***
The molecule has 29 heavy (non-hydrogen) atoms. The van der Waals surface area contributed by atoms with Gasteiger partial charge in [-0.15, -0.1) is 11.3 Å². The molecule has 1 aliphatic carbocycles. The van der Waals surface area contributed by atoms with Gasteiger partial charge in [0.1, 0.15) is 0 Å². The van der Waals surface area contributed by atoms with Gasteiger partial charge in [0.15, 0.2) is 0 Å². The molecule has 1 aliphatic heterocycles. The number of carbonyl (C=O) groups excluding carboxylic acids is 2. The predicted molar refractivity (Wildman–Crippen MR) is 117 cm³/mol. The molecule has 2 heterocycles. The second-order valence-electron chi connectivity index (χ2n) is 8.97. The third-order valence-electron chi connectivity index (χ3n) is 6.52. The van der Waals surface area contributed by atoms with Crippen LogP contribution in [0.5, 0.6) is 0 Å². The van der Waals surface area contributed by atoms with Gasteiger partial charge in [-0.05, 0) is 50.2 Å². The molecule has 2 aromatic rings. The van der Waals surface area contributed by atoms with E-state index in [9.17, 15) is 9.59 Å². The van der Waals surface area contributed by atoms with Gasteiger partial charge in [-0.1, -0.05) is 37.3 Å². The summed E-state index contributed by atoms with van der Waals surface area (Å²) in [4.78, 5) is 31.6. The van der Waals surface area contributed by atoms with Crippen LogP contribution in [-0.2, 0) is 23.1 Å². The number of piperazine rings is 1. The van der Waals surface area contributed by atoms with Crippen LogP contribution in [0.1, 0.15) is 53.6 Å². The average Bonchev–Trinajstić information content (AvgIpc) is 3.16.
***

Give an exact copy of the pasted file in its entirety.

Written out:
The molecule has 29 heavy (non-hydrogen) atoms. The van der Waals surface area contributed by atoms with Gasteiger partial charge in [-0.15, -0.1) is 11.3 Å². The molecule has 1 aliphatic carbocycles. The van der Waals surface area contributed by atoms with Gasteiger partial charge in [0.1, 0.15) is 0 Å². The van der Waals surface area contributed by atoms with Gasteiger partial charge in [0.15, 0.2) is 0 Å². The molecule has 1 aliphatic heterocycles. The number of carbonyl (C=O) groups excluding carboxylic acids is 2. The predicted molar refractivity (Wildman–Crippen MR) is 117 cm³/mol. The molecule has 2 heterocycles. The second-order valence-electron chi connectivity index (χ2n) is 8.97. The third-order valence-electron chi connectivity index (χ3n) is 6.52. The van der Waals surface area contributed by atoms with Crippen LogP contribution in [0.5, 0.6) is 0 Å². The van der Waals surface area contributed by atoms with Gasteiger partial charge in [-0.05, 0) is 50.2 Å². The molecule has 2 aromatic rings. The van der Waals surface area contributed by atoms with E-state index in [9.17, 15) is 9.59 Å². The van der Waals surface area contributed by atoms with Gasteiger partial charge in [-0.1, -0.05) is 37.3 Å². The summed E-state index contributed by atoms with van der Waals surface area (Å²) in [4.78, 5) is 31.6. The van der Waals surface area contributed by atoms with Crippen LogP contribution in [-0.2, 0) is 23.1 Å². The number of piperazine rings is 1. The van der Waals surface area contributed by atoms with Crippen LogP contribution in [0.1, 0.15) is 53.6 Å². The average Bonchev–Trinajstić information content (AvgIpc) is 3.16.